So whether or not you are Irish, grab a mug of beer or cup of coffee; listen to Gaelic Storm sing “Kiss Me I’m Irish,” (especially the jig at the end) and love the one you’re with.
Here — let me help you —

 

 

Kiss Me I’m Irish

Old song and old stories
They keep us alive
Without our past
We would never survive
I am my island
My island is me
So you know what you can do if you don’t like what you see

Kiss me, I’m Irish
I am the wild rover
My eyes they are smiling
And I’m seldom sober
I like my whiskey
And I love to dance
So if you’re feeling as lucky as me, take a chance
And kiss me I’m Irish

My heart beats a jig
And me blood, it flows green
I’ve been a rogue and a rambler
From ocean to sea
And I like a Bevy
Now and then this I’ll never deny
But I only drink on the days of the week that end with a ‘y’
I’m no saint I’m no sinner
Of that there’s no doubt
I’ll tell you the truth
I am the one that your grandmother warned you about

Kiss me, I’m Irish
I am the wild rover
My eyes they are smiling
And I’m seldom sober
I like my whiskey
And I love to dance
So if you’re feeling as lucky as me, take a chance
And kiss me I’m Irish

Dublin, Milwaukee, Cleveland and Cork
Kerry, Chicago, Armagh and New York
Belfast and Boston, Donegal and DC
Raise you glasses and sing, sing, sing, sing with me!

Kiss me, I’m Irish
I am the wild rover
My eyes they are smiling
And I’m seldom sober
I like my whiskey
And I love to dance
So if you’re feeling as lucky as me, take a chance
And kiss me I’m Irish

Kiss me, I’m Irish
I am the wild rover
My eyes they are smiling
And I’m seldom sober
I like my whiskey
And I love to dance
So if you’re feeling as lucky as me, take a chance
And kiss me I’m Irish

Lyrics and Image courtesy Gaelic Storm ©2006

Trippin’ Right Along

2013-08-16 21.17.40
Gaelic Storm, Milwaukee Irishfest

One of the keys to surviving middle age is to balance your complaining with your freedom. People like to read about your older “boomer” adventures, but few have time to listen to a thousand words of whine. As a friend once said, things of a personal nature have a short shelf life, because people quickly confuse your madness with theirs.

I had a great time this past weekend. Went to the zoo with family, went to Irishfest Friday evening, then back to Irishfest all of Saturday with family and friends. The music lightened my soul, and walking and eating and talking with friends and family strengthened my heart.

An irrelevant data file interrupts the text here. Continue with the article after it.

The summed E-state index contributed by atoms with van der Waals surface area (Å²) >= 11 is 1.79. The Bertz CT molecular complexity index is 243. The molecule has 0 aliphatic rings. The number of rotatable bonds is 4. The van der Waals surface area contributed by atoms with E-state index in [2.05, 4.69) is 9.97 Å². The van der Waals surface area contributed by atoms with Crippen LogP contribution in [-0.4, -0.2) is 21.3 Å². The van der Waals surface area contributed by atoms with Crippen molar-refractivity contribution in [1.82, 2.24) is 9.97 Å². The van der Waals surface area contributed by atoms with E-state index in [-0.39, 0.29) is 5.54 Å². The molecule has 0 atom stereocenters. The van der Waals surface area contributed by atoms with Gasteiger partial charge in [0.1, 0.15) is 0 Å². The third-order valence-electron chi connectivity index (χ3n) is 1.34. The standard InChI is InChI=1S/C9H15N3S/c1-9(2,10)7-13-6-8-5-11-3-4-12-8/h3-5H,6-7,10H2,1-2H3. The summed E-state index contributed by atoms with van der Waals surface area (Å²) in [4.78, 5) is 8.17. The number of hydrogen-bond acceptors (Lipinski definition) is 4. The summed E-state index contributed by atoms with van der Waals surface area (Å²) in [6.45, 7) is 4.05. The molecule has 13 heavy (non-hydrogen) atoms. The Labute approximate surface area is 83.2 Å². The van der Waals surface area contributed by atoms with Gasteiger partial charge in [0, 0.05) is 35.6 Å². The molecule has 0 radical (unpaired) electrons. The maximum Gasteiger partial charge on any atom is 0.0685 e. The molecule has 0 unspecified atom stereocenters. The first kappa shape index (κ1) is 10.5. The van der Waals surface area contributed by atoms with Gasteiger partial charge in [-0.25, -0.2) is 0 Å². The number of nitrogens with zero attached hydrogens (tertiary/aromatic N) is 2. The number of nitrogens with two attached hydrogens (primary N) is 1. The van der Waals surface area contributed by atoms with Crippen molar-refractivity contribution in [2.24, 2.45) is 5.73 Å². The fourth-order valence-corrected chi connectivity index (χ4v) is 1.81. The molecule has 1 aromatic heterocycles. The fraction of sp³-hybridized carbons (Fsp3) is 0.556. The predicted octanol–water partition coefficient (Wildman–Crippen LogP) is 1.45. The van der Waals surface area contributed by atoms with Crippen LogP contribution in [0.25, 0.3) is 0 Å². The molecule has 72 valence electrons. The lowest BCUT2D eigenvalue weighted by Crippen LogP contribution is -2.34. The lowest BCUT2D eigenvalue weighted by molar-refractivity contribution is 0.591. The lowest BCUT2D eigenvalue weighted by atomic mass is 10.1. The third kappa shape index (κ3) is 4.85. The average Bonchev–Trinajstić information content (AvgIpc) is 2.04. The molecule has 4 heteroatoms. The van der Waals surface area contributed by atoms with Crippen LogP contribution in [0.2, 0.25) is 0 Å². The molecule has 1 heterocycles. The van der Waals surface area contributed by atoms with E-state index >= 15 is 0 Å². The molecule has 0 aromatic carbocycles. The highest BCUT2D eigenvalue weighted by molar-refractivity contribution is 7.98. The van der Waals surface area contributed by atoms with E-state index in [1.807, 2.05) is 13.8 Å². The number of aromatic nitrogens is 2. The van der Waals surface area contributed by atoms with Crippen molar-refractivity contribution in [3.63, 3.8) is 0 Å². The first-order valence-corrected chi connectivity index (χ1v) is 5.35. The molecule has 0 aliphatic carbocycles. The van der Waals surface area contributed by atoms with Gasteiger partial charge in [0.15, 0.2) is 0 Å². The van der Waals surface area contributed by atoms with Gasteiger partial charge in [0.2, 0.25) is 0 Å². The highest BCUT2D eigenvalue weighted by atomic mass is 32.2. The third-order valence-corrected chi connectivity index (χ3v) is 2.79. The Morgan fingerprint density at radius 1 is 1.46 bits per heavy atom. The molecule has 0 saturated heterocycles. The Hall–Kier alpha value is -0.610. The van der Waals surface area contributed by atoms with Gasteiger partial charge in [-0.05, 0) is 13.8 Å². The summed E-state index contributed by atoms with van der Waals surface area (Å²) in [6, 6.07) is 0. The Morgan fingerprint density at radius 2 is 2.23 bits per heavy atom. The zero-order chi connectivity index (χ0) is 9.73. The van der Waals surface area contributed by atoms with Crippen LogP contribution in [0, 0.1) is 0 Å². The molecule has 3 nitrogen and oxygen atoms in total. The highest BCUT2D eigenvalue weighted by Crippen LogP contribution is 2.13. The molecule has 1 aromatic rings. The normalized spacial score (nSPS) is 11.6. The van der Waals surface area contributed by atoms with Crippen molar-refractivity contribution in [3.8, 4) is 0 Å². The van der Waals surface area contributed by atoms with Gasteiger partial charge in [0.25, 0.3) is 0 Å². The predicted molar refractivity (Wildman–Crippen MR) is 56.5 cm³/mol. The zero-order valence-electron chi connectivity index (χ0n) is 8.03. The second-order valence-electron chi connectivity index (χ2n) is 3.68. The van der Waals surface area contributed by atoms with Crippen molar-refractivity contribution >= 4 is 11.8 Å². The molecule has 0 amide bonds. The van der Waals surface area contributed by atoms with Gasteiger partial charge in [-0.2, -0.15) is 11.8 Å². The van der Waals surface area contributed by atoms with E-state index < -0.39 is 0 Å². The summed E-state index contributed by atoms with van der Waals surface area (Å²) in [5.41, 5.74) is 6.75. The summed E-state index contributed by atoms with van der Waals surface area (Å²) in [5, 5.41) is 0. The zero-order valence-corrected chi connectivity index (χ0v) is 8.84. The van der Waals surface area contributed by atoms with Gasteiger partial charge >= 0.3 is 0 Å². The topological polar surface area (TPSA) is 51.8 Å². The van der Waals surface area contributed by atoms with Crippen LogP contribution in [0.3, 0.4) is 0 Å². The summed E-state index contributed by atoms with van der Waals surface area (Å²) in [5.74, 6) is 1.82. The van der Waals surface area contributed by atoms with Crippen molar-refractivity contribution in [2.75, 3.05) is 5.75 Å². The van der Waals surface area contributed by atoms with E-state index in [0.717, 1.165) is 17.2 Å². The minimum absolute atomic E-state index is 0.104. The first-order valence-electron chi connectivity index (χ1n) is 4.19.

That’s what people want to hear.

They don’t want to hear about my aching legs and feet, or my Alzheimer’s moment of leaving a tube of ointment in the bathroom stall, or the five dollars I lost by stashing it in a place that jiggles too much. No one wants to know that I took a tumble trying to step over a chain that was a wee bit too high for my short legs, or that the cause of my headaches was more likely from dehydration than stress.

People love to read that I took my grand-baby playing in the Irishfest park and that we walked to the lake and watched the boats and threw rocks in the water. They don’t want to read about the almost-twisted ankle I got because I climbed on rocks I had no business climbing on.

I wonder if I was this muddled 30 years ago? If I was as prone to forgetting and stumbling? Back then I’d get drunk and others thought it was funny and entertaining. If I’d do that now people would think it embarrassing and senile.  I’m sure I dripped food on my chest from the time I was 16; now, if I do it at 60, it looks like I’m feeble. I never was a jogger or a marathon runner, but having to stop and sit now and then makes me look like I’ve lost my get-up-and-go. Did I ever really have it, though? And did it ever matter?

Ah, but I don’t let that fear stop me from living. Neither should you. Once you get passed your bruised ego look at all the good things that come from it. I listened to music I loved; I played with my grand-baby and almost-grand-baby; I got a nice sun tan; I leaned to drink more water, I sang my favorite songs with the band; and walked so much my legs are ready to walk with the girls at break again.

I also learned that nothing is safe when hidden in places that jiggle alot.